When conducting marketing for sites such as holidayapartments.net, I hand-select websites and blogs to place advertisements. In this manual selection process, several factors are taken into account, including the site’s Google page rank, the number of backlinks, meaning the number of incoming links from other websites, as well as its number of Facebook and Twitter followers. To advertise on a site, for example, it has to have a Page Rank of 3/10 or more, or at least 500 Facebook and/or Twitter followers.
We all know that Facebook and Twitter aren’t the only social media portals out there – just look at the recent spike in Pinterest users. But Facebook and Twitter continue to be the main networks that determine a person or a brand’s social media influence. Websites such as Search Engine Journal even provide entire articles on “Facebook Fan Acquisition Strategies.” In fact, many companies have already taken these strategies to heart, providing discounts exclusively for Facebook users, as well as an “incentivized like,” where Facebook users can access specific content only when they “like” the Facebook page in question. “Get Fans. Get Revenue,” reads the slogan of the Search Engine Journal article by Brian Carter.
It appears that social media is gaining increasing popularity and power; after all, if Facebook were a country, it would be the third largest in the world, according to socialnomics.net. Advertisers in particular have come to rely on the number of followers to determine where to situate their commercials.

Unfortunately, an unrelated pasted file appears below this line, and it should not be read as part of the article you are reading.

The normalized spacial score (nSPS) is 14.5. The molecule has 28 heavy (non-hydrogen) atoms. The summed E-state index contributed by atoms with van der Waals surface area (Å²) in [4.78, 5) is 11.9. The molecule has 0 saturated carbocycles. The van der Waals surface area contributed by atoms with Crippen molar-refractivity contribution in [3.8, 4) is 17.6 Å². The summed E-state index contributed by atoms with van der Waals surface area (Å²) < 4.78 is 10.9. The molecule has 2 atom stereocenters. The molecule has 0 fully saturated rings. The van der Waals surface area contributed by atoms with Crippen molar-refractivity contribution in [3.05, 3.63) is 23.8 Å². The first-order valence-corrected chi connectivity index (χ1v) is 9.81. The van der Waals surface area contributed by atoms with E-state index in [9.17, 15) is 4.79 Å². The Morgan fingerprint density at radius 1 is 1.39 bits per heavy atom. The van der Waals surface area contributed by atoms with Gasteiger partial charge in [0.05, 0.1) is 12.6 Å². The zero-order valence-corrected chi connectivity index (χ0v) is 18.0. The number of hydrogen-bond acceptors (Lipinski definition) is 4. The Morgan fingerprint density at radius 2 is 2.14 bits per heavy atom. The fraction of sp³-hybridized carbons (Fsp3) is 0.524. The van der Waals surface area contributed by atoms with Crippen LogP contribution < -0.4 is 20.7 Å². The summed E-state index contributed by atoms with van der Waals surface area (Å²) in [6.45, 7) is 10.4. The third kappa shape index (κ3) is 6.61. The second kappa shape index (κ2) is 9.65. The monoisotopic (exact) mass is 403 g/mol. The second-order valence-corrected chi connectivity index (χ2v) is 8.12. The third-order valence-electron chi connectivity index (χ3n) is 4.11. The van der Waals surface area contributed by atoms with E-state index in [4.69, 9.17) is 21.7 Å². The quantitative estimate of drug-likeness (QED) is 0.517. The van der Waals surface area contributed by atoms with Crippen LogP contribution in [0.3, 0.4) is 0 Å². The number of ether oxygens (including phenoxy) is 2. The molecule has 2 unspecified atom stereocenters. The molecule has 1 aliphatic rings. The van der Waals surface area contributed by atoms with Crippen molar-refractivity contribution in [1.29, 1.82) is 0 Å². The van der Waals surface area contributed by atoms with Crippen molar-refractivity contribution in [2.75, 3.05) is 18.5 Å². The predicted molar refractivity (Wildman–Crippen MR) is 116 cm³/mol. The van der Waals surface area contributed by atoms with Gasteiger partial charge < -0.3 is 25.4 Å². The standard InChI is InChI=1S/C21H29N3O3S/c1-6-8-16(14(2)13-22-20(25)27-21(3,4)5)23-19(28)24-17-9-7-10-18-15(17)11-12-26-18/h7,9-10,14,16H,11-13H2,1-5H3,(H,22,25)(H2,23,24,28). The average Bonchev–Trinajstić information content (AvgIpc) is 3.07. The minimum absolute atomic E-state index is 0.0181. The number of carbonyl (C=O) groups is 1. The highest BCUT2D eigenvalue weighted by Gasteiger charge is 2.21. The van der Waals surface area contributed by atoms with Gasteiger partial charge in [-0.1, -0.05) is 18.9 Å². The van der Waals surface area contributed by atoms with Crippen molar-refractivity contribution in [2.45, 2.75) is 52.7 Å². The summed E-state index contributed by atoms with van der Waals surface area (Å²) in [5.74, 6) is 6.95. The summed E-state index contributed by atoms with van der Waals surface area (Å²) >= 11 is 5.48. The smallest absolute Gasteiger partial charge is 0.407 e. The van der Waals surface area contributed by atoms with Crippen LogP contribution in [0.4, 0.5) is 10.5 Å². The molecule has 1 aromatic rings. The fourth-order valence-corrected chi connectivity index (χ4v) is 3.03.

But what if the number of followers has been manipulated? What if they are being bought and sold, just like any other product on the market?
I came across this issue when conducting marketing work for MyCityCuisine.org. Founder Jim Zhu advised me only to trust Google Page Rank to evaluate a website’s popularity. “Facebook followers can be purchased at a very low cost,” Zhu said, adding:
“For example, out of 638 mycitycuisine followers, about 500 of them were purchased through a company that offers social media marketing service at very low cost - I did it as an experiment to see if the social media marketing can produce real result. None of these followers have participated in any discussions. I suspect many are fake accounts. So I don't trust the number of Facebook followers.”
With a simple Google search, I came across a plethora articles that mentioned how Twitter and Facebook followers could be bought through numerous websites, such as Twiends. What’s more, followers were even being auctioned on eBay for pennies, as TechCrunch reports. Many times, the differences in prices were determined by whether the followers to be bought were “targeted” or “non-targeted;” that is, whether they would be relevant to (and thus possibly interested in) your company. In a response to the TechCrunch article, one user said that he conducted an experiment purchasing both targeted and untargeted followers. He concluded to “buy only targeted followers” since they resulted in a high number of clicks to his products, and thus “are worth investing money.”